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Oregon’s Black Market Is Thriving

U.S. Attorney Billy Williams said the state has a “significant overproduction” problem

PORTLAND, Ore. (AP) — The black market for marijuana is thriving in Oregon and an oversupply of weed from growers is flowing to more than two dozen states where pot remains illegal, a top federal law enforcement official said Friday.

U.S. Attorney Billy Williams said the state has a “significant overproduction” problem and that he would prioritize enforcement of overproduction, interstate trafficking, organized crime and cases involving underage marijuana use and environmental damage from illicit pot farms.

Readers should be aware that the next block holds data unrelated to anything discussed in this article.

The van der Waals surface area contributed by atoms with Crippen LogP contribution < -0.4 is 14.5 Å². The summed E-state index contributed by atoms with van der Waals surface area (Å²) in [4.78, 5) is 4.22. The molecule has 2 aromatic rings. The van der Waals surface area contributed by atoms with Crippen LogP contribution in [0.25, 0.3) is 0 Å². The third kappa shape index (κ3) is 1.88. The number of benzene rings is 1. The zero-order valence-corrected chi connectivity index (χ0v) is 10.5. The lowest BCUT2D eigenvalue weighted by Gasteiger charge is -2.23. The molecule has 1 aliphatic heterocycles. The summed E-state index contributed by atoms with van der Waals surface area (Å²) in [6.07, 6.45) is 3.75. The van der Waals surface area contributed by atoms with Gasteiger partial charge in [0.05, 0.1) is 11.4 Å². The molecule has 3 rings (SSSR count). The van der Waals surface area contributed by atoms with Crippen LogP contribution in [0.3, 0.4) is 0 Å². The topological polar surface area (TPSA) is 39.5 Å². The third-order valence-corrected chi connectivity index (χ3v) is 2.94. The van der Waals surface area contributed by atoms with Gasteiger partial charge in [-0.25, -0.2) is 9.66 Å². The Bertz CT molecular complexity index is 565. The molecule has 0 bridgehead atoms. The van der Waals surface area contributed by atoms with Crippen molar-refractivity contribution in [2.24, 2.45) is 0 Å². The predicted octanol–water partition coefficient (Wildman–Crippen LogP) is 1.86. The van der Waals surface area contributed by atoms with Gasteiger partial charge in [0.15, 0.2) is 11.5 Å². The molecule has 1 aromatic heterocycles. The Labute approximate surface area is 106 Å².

The comments, which echoed those he made earlier this year, were included in a memo that outlines his plans for enforcing federal drug laws in a state with legalized marijuana. Williams is the first U.S. attorney to issue such guidance after Attorney General Jeff Sessions rescinded the Obama administration’s guidance on pot-friendly states in January.

“As the primary law enforcement official in Oregon, I will not make broad proclamations of blanket immunity from prosecution to those who violate federal law,” he wrote.

Sessions asked federal prosecutors to determine marijuana policies for their districts, prompting Williams to convene a summit in Portland earlier this year to discuss the state’s oversupply problem. At the time, Williams also penned an editorial that described a glut of marijuana making its way out of the state illegally and called for action by local and state leaders.

Those in the marijuana industry reacted with cautious optimism to the memo and said it didn’t seem to change federal marijuana policy in Oregon.

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